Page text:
When i was five i had bitten my dentist enough to draw blood over the simple task of cleaning my teeth.
I told the police when they had asked me if my father had ever touched me or hurt me a lie.
Back then i was scared of things that had no movement. Imaginative dreams suspended in the curves of my brain cells.
i have nothing more than a body drenched in white,
my backbone standing tall like a flagpole.
because this. this is my surrender.
i am nothing more than young child, standing in a cap and gown,
i know nothing more than the slope of a tangent line on a circle, the movement of gravity toward an object.
i am subject to all life course, none offered in the text books.
we chased dragons on the playground. hunted monsters in the night.
until one night, monsters hunted us.
we got lost on old streets, returned several days later, no recollection of where we had been.
we held our dreams in jars of fireflies, not letting any escape.
until one night, we let one go, and as we watched it fly away, we knew it’d never come back, much like that childhood.
we’d stuff things into our pants at stores knowing we’d never get the finer things in life.
our parents distored our minds into thinking we were always wrong more often than we were right.
the only people we trusted were each other.
we stood on moutains the size of ant hills and demanded to be kings, we’d scream cuss words to the sky asking why we had traveled the paths we did,
because we were never accepted.
in october, your parents sent you away to take care of the monsters and we made it an adventure.
we’d swore we’d continue that chase on the playground, battle those streetlights at night, and walk where we wanted, because we were kings of ant hills.
we wrote our stories on papers, sent our feelings through the mail.
months passed and i swore i saw your face on milk cartons.
i dug a time capsule in my heart and buried my memories in it. i screamed at the sky alone and heard nothing but an echo,
we were the accepted wild ones.
i went to great escape yesterday.
the wind blew past my hair and screams echoed in the air as kids laughed and parents bickered at the money that was given away at the simplest of games.
i won 4 prizes. none at my own expense. i got a girls number. by my own dumb luck.
but on our way down we saw something i didn’t quite understand.
a huge explorer had ran into a ditch spun and flipped upside down with a man and a dog inside. he was trapped.
we were through the mountains with no cell reception, no signal, nothing but 10 teenagers. the guys cut the seat belt off the man inside and pulled him out, a ranger passing through helped but we were stuck there.
we had stopped twice on the way down. once for coffee, once for gas. we were a minute away from probably being in a huge car wreck.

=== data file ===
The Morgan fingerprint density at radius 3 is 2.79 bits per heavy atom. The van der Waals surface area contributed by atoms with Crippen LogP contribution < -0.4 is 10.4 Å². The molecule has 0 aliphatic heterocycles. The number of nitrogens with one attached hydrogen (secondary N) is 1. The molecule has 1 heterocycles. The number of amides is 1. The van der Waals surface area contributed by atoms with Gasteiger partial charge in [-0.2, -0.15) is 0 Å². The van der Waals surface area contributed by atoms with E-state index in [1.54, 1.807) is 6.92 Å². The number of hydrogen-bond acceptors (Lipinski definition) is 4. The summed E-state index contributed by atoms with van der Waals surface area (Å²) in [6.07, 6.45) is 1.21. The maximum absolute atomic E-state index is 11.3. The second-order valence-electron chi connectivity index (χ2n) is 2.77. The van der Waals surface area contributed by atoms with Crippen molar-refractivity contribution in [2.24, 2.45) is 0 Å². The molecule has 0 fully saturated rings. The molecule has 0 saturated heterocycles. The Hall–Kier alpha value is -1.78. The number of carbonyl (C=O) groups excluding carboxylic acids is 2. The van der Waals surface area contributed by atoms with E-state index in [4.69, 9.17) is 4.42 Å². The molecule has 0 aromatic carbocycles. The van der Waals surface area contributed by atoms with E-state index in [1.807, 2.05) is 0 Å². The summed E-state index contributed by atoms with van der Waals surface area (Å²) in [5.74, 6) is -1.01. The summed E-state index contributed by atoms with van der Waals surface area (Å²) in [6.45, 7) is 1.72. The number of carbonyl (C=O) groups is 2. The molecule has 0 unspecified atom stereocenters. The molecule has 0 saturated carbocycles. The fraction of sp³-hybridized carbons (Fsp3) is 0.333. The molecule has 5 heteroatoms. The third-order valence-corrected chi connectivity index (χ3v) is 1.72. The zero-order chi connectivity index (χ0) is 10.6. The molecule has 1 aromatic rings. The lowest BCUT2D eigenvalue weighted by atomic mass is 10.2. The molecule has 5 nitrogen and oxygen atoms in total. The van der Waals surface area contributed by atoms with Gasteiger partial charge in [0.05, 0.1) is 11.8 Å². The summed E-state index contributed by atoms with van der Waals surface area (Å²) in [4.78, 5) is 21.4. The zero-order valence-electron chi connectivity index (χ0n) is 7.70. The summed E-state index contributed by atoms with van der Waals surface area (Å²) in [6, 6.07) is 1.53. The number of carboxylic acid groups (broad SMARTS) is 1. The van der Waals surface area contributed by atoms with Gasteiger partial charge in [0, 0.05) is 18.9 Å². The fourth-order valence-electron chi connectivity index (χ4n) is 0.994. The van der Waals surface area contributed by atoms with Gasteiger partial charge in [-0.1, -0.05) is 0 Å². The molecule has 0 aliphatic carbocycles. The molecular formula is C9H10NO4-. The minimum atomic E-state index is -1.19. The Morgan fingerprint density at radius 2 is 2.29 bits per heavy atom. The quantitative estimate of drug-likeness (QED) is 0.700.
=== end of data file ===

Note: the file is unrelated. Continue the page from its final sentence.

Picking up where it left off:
“go to hell.”
that’s what you told your pigtailed sunlit daughter hanging from the jungle gym.
her only problem was being home before the streetlights were.
proud wasn’t a word to come by.
her problems grew to when to tell her mother she was gay.
when to make the word pronounced in the home.
you learn from the best, only a mother is a nurturing hand for their young.
your daughter learned more from a lion, stood tall with a backbone, because you, you’ve stood like a jellyfish.
fragile. nothing more than a spineless addict.
you have no identity. not a mother.
resentment is a harsh word to swallow when you’ve got nine medications stuffed down your throat, huh mother.
Your daughter has been nothing but a straight-a student.
Your daughter has learned more making love to a woman than your nurturing hands, mother.
Your daughter is gay. She’s outspoken, but she is nothing more than a little lion.
Her eyes set on the most precious of dreams held by the tiny speck of hope she has left.
Pixie dust. In her eyes she’s still a child, bound by the prepubescent talk on the playground.
Only wishing to make you proud.
Only, mother, the jungle gym is just too big and your daughter, is just too small.
Instead you shout fire in her ears. That accumulating dust of her dreams engulfed in flames as she packs her bags.
Your daughter is gone.
Your daughter raised your sons as you sat in the bathroom crushing those pills under the bottle as you locked the door.
You came out with that sickly face I know too well.
Sick. Yeah mother,
I bet it felt good. Breathing in that powder and letting it rush to your brain, consuming your every motion.
Yeah, your daughter, has more brains than you ever will.
Mother, your self pity is worthless here.
This built up anger from the time of birth will burst into new found confidence.
The only thing your daughter ever wanted was a normal family.
A dad. A mom. Love.
That’s it. No underlying problems. No backwards, inside out pajama bottoms. No bruises or broken bones. No precipitating mist showered on by the constant blows of fire.
This daughter, your daughter, in her little lion mane has fallen to the masses. She’s wounded and done.
Your daughter is gone.